Some folks have been busy trying to create an enterprise canonical data model for Microsoft IT.  They have gotten a good measure of success in the analysis effort, in some areas, and I applaud their as-yet-unfinished work.  It is well on the way to being ‘as complete as a coordination company needs it to be.’  However, no enforcable process exists to insure that (a) it is evangelized, and (b) governance is applied to make sure that projects in other teams align to it.  In other words, despite the best efforts of a few, our long-term success in this area is probably less than 10%.

Ah, this is where the life of an EA is as much ‘political’ as it is ‘technical.’ 

For want of clear direction on our Operating Model, we don’t have executive committment to share
For want of executive committment, we don’t have project-level cooperation
For want of project cooperation, we don’t have a workable data model that others can leverage
For want of a useful data model, we don’t have message consistency between systems
For want of message consistency, we don’t have the ability to substitute one service for another
For want of substitutability, we cannot lower costs or speed up innovation: our business drivers
For want of business effects, we cannot demonstrate results from SOA investments
For want of justification, our funding support could dwindle
For want of support, our funding for next year could be cut
For want of funding assurance, some SOA folks are hiding their work so that it doesn’t look ‘cuttable’
For want of openness, folks who want to use SOA services, cannot find them
For want of discoverability, SOA soldiers proceed merrily creating new services in a pall-mall fashion
For want of reuse, some IT leaders see little advantage in the newest fad, SOA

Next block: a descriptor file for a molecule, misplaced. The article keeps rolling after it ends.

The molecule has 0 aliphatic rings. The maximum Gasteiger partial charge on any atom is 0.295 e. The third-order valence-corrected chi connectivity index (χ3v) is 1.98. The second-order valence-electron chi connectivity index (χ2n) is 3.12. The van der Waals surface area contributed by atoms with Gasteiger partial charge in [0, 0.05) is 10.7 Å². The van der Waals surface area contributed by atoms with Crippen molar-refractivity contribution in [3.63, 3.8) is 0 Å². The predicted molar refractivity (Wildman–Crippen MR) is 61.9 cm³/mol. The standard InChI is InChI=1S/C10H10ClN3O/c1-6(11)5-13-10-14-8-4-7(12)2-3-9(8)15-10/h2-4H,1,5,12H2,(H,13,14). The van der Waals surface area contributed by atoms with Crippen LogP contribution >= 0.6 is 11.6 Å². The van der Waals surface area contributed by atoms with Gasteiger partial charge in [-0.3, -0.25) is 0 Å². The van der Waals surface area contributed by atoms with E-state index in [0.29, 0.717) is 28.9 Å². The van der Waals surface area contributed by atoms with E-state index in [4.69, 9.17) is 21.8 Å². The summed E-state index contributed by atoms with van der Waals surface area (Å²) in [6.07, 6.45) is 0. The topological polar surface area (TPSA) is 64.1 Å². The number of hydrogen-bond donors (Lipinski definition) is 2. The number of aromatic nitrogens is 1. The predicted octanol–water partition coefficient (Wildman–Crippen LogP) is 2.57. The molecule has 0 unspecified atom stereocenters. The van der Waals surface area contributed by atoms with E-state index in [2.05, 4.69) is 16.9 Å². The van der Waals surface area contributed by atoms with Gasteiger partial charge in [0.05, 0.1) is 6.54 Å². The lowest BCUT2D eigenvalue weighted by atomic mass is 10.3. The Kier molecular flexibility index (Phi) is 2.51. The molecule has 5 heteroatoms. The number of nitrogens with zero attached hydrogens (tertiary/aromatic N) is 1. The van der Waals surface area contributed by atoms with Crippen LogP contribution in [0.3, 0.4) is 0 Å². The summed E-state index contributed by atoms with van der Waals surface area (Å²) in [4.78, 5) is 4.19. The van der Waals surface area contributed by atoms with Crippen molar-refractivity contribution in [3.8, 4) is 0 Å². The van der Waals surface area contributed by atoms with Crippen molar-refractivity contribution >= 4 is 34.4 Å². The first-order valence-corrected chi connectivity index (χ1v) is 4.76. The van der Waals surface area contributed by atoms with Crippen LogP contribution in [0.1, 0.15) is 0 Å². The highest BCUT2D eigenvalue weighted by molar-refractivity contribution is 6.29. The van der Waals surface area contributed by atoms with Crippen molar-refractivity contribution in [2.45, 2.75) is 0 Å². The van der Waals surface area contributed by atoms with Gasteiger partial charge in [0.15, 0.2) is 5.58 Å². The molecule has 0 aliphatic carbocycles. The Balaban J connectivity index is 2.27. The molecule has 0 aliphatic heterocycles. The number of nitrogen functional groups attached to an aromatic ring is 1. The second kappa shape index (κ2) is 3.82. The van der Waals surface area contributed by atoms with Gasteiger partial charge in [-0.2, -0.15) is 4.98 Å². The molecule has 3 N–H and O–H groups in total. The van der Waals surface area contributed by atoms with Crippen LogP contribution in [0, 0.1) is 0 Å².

It goes on and on.  I don’t know if the folks who so oppose the idea of a canonical data model have any idea of the effect that they can have on an IT paradigm.  Mostly, they are doing it for measurable reasons: to make a short-term deliverable goal more successful by removing scope from the project.  There is no counter-measure: amount of cooperation with a data model initiative… yet.  The long term effect is corrosive.

Microsoft IT is without a CIO these days.  No major changes will occur in the interim.  No one wants to go and try to “sell” a program that may not be supported by the new CIO, when he or she arrives.  That would be an expensive mistake, from the standpoint of a career.  So, as funding approaches, I look around and wonder: just how much of Enterprise SOA will remain standing in Microsoft IT two years from now. 

Who knows?

Happy Thanksgiving to my American friends.

SOA in the Diversification Model

By |2007-11-13T20:58:00+00:00November 13th, 2007|Enterprise Architecture|

This is fifth in a series on the impact of the business operating model on Service Oriented Architecture.  (see overview)

Artificial Constraints and the SOA Message

In response to another bit of feedback: In these posts, I describe the requirements for a business to adopt SOA.  The question was: am I being careful not to create an artificial constraint by stating that a business must adopt an unnecessary practice in order to succeed at SOA?

In response, let me be clear.  I am talking about Enterprise SOA, not Application SOA. 

  • Enterprise SOA is the art of developing services that are specifically engineered to meet the needs of different business units and are developed for the express purpose of collaborating in multiple business processes.  You need business-level involvement to make this work.
  • Application SOA is an excellent design practice that you can use when developing your app, leveraging the mechanisms and patterns of SOA to build a system that should be more agile, more maintainable, and hopefully, more scalable than it would have been if the design relied on different architectural principles.  Developers can do this without asking the business, and to be honest, the business should not care.

Answer: yes, I am being careful not to create an artificial constraint on Enterprise SOA, because I’m doing my level best to describe, from my personal experience and analysis, the minimum level of constraints that a business will need to adopt in order to build SOA at an enterprise level.